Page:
In commemoration of the centenary of John Berryman’s birth (October 25, 1914), FSG’s Work in Progress is celebrating this icon of twentieth-century American literature by having authors write about what they admire about him and his work.
The incandescent temperament of Berryman’s poetry strikes the page bright and cold like the bioluminescence that seeks its way out from the lower abdomen of a firefly. He pored over his poems obsessively with the zeal of the scholar and yet they seem the residue of animal instinct, the flotsam of barely controlled explosions of his tumultuous inner self. In his use of form he had few equals among his generation. Any attempt to separate his poetry into major and minor poems leads to one exception to the rule after the other. In this sense, his body of work is more of seasons than of hierarchies; he reads as incomplete, as though he had another cycle to complete. The grandeur of his achievement is difficult to pin down; its greatness lies in its great restlessness, his greatness is a moving target, and nevertheless or because of this he was without question a great poet.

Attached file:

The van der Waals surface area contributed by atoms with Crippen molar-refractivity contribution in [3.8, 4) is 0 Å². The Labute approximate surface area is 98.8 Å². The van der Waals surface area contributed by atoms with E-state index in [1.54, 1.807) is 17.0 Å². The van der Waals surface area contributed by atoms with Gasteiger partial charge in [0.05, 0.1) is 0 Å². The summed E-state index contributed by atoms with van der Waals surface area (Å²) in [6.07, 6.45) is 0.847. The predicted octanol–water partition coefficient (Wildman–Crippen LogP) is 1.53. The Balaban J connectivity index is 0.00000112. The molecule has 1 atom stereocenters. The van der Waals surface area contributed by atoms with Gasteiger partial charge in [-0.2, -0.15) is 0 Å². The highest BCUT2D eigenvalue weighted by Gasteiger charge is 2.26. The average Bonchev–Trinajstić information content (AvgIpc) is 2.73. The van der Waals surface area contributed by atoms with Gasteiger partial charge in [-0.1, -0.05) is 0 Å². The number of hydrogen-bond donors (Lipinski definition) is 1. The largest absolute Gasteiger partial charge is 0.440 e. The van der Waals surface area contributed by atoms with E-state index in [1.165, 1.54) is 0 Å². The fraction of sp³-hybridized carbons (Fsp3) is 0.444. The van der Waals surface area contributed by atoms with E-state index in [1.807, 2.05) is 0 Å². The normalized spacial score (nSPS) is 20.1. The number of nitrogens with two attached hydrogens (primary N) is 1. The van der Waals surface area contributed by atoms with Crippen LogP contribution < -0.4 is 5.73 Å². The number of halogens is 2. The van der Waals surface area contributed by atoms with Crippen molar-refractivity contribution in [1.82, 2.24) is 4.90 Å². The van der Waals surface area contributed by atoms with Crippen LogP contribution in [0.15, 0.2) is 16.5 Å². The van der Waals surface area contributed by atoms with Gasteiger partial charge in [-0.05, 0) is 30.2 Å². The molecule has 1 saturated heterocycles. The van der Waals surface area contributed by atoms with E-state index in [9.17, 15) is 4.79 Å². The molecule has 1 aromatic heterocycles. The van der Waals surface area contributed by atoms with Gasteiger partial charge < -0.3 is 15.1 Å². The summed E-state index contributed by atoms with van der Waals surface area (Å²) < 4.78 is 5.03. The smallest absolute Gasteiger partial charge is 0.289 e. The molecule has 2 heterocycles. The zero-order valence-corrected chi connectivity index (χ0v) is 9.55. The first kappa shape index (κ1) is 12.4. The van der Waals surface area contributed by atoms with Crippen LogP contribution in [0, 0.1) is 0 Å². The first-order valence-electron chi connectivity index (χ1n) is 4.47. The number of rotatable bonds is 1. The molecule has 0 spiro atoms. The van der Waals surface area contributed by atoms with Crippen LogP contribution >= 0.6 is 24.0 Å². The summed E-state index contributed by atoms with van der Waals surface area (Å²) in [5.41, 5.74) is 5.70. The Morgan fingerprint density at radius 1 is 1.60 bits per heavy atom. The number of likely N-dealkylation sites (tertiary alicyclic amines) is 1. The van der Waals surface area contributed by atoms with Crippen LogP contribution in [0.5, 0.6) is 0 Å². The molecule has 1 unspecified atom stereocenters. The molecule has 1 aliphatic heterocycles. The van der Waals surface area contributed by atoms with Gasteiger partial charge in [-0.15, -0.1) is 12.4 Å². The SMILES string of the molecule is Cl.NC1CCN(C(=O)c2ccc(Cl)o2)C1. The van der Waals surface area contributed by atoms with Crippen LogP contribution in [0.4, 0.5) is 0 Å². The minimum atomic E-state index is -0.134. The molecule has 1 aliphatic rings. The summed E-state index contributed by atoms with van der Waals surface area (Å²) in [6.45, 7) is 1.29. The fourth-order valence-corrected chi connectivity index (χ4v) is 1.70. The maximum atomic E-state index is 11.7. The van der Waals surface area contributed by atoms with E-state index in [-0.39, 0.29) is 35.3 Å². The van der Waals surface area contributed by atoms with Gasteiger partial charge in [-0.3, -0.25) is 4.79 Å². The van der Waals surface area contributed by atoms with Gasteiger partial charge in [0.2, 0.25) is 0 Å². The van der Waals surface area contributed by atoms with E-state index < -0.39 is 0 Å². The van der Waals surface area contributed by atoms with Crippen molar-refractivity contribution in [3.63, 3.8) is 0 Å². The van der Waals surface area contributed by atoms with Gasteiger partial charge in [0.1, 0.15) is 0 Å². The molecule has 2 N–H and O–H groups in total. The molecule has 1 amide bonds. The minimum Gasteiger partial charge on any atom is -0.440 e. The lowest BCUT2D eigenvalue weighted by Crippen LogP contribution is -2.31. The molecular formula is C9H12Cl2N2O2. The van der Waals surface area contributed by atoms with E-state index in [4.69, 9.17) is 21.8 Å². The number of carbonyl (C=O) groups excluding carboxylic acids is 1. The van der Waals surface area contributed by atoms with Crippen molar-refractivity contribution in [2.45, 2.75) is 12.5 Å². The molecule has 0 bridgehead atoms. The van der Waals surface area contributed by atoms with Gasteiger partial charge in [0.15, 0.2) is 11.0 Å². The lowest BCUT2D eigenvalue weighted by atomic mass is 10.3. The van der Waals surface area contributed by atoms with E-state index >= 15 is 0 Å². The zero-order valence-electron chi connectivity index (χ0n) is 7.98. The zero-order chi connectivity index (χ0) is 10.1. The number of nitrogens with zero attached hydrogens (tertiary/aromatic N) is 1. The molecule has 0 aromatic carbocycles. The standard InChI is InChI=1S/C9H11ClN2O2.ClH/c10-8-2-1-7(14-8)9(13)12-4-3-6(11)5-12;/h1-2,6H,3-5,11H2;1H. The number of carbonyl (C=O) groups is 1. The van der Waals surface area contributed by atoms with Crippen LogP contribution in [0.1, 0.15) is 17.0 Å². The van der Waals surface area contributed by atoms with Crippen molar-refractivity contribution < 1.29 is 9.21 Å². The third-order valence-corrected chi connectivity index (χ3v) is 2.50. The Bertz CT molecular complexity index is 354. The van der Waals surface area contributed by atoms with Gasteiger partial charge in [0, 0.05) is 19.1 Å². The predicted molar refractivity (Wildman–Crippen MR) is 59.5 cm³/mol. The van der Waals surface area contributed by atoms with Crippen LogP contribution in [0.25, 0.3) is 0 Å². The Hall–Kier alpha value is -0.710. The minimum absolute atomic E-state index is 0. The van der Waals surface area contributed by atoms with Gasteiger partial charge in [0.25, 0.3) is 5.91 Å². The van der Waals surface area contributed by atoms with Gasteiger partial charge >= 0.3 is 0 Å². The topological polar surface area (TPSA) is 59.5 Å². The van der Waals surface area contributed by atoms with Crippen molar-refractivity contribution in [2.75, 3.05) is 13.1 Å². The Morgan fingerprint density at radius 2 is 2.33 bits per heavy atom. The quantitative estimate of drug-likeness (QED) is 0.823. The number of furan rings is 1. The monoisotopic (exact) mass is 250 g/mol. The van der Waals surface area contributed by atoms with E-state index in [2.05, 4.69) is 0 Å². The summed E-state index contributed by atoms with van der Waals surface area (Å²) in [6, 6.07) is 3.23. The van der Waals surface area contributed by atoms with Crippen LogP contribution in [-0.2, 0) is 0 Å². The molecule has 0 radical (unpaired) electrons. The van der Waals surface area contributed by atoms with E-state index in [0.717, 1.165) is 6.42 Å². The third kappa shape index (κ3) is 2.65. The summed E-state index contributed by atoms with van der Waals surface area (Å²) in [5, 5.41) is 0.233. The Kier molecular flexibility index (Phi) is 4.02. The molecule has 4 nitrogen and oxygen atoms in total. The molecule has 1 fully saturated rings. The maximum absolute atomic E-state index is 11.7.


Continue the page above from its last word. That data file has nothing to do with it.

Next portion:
Rowan Ricardo Phillips is the author, most recently, of The Ground. A new collection of poetry, Heaven, is forthcoming from FSG in 2015.
Photography by Bob Peterson. (©Bob Peterson)